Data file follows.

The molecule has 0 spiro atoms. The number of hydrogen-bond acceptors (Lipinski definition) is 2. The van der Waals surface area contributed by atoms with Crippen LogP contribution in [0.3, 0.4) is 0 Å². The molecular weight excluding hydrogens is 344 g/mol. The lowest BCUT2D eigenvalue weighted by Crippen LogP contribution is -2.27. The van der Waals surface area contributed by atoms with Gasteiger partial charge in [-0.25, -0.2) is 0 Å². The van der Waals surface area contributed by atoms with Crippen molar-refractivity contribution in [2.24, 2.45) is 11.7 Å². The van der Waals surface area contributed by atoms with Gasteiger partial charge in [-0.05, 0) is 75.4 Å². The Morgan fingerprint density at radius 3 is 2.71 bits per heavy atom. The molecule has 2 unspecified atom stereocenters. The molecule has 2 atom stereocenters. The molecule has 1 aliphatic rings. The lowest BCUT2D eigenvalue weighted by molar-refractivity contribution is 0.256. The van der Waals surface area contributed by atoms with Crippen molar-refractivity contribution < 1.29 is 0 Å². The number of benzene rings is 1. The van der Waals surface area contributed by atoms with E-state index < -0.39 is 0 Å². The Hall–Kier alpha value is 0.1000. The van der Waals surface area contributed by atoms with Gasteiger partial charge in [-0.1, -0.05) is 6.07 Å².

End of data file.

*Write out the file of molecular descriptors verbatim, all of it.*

The molecule has 0 spiro atoms. The number of hydrogen-bond acceptors (Lipinski definition) is 2. The van der Waals surface area contributed by atoms with Crippen LogP contribution in [0.3, 0.4) is 0 Å². The molecular weight excluding hydrogens is 344 g/mol. The lowest BCUT2D eigenvalue weighted by Crippen LogP contribution is -2.27. The van der Waals surface area contributed by atoms with Gasteiger partial charge in [-0.25, -0.2) is 0 Å². The van der Waals surface area contributed by atoms with Crippen molar-refractivity contribution in [2.24, 2.45) is 11.7 Å². The van der Waals surface area contributed by atoms with Gasteiger partial charge in [-0.05, 0) is 75.4 Å². The Morgan fingerprint density at radius 3 is 2.71 bits per heavy atom. The molecule has 2 unspecified atom stereocenters. The molecule has 2 atom stereocenters. The molecule has 1 aliphatic rings. The lowest BCUT2D eigenvalue weighted by molar-refractivity contribution is 0.256. The van der Waals surface area contributed by atoms with Crippen molar-refractivity contribution < 1.29 is 0 Å². The number of benzene rings is 1. The van der Waals surface area contributed by atoms with E-state index < -0.39 is 0 Å². The Hall–Kier alpha value is 0.1000. The van der Waals surface area contributed by atoms with Gasteiger partial charge in [-0.1, -0.05) is 6.07 Å².